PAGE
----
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Chaves edges Rosa to become first Colombian to win Il Lomardia

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BERGAMO, Italy — Esteban Chaves became the first Colombian to win Il Lombardia in snatching victory from Diego Rosa of Italy by less than a bike wheel on Saturday.

Rosa looked set for a surprise victory after launching his sprint with 250 meters to go, but Chaves came from behind to claim his first Monument win, crossing the line to a huge sigh of disappointment from the Italian fans.

“It’s unbelievable, I can’t believe I won,” said the Orica-BikeExchange rider, who also became the first non-European to win the race in its 110-year history. “I turned pro here in Lombardy with Coldeportes, I lived in Bergamo for two years, and now I won the race. It’s really special.”

Another Colombian, Rigoberto Uran, was third in the final classic of the season, a challenging 241-kilometer (150-mile) route from Como to Bergamo, featuring 4,400 meters of climbing. All three had the same time of 6 hours, 26 minutes, 36 seconds.

Romain Bardet, who was part of the lead quartet, crossed the line fourth, six seconds slower, with the chase group more than a minute further back.

Chaves attacked at the bottom of the Selvino, and was swiftly joined by Uran and Bardet.

Rosa tried to drag Astana leader Fabio Aru back up to the front but the Sardinian told his teammate to go it alone and a fantastic effort saw him do just that, catching the front three at the top of the climb, with 30 kilometers remaining. And they distanced the peloton on the long, twisty descent into Bergamo.

Bardet was dropped on the climb to Bergamo Alta, as was Rosa briefly, but the French rider could not make it back on.

Nibali wins Milan-San Remo classic with solo attack

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SAN REMO, Italy (AP) Vincenzo Nibali carried off a daring solo attack to perfection to win the Milan-San Remo classic on Saturday and add to his long list of major achievements in cycling.

The Italian accelerated away from the pack on the Poggio, the final climb of the 294-kilometer (183-mile) race, with 7 kilometers to go.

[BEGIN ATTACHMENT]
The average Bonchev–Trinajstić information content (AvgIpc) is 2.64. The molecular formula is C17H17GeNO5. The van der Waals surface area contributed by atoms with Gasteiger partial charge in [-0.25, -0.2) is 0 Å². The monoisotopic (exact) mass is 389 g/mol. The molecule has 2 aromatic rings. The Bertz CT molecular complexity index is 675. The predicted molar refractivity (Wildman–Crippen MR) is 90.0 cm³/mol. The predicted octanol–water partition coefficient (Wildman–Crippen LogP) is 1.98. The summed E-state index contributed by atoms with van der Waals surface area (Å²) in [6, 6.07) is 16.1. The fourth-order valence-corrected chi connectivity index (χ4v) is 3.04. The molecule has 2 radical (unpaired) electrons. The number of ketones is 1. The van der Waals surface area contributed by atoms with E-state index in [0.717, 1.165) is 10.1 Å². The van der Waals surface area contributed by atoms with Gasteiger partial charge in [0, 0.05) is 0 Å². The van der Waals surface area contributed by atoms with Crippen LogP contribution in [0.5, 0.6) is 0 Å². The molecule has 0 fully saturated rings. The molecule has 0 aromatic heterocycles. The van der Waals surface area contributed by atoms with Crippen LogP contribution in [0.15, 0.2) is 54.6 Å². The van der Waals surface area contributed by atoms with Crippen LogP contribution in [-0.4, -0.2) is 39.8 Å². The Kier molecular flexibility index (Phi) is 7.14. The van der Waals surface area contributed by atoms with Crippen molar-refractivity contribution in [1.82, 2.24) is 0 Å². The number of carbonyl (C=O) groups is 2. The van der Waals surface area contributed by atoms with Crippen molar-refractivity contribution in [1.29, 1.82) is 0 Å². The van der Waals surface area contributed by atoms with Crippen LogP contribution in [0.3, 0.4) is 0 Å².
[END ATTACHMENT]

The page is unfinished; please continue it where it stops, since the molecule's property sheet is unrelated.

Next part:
Nibali then showed off his downhill skills on the technical descent and narrowly held off a pack of chasing sprinters on the flat finish.

Nibali looked back only once, with 50 meters remaining, and realized he had time to raise his arms in celebration before crossing the line in a time of 7 hours, 18 minutes, 43 seconds.

“I saw I created a gap right away,” Nibali said. “When I looked back it was a special emotion. It’s a race I didn’t expect to win because I’m not (a sprinter).

Caleb Ewan of Australia crossed second and Arnaud Demare of France finished third, both with the same time as Nibali.

Nibali, who rides for the Bahrain Merida team, has also won all three Grand Tours: the Giro d’Italia – twice – the Tour de France and the Spanish Vuelta.

Always looking for the fastest lines, Nibali at one point came so close to the fences that he knocked a cell phone out of a fan’s hand.

“When I pull these things off sometimes even I don’t know how I’m able do it,” Nibali said.

Mark Cavendish, the British sprinting standout, slammed into road furniture with 10 kilometers to go and flipped over his bike onto the asphalt.

Kwiatkowski wins Tirreno-Adriatico, Dennis takes final stage

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SAN BENEDETTO DEL TRONTO, Italy (AP) Michal Kwiatkowski won the Tirreno-Adriatico cycling race Tuesday after an impressive time trial on the final stage, which was won by Rohan Dennis.

Kwiatkowski started the individual time trial with an advantage of three seconds over Damiano Caruso and he was quicker than the Italian rider at every time check.

The Polish cyclist eventually finished 24 seconds ahead of Caruso in the overall standings, with Geraint Thomas third, 32 seconds behind his Team Sky teammate.

“I don’t actually know the final result, just that I won, and that’s all that matters,” Kwiatkowski said. “It was very nervous. When I was warming up it started raining so I was scared something might go wrong.

“I had to go with lower tire pressure. It was tricky … I had to be careful but I had good feelings today and that’s why I could finish so well.”

Thomas lost 36 seconds to the leaders following a mechanical failure during the fourth stage of the seven-stage race.

Dennis was quickest on the 10-kilometer (6.2-mile) individual time trial in San Benedetto del Tronto. The Australian, who also won the closing time trial last year, was four seconds faster than Jos van Emden and eight ahead of Jonathan Castroviejo.

“To be honest I was nervous about it,” Dennis said. “I was looking at the best times on the course and was thinking, `What do I need to aim for?”‘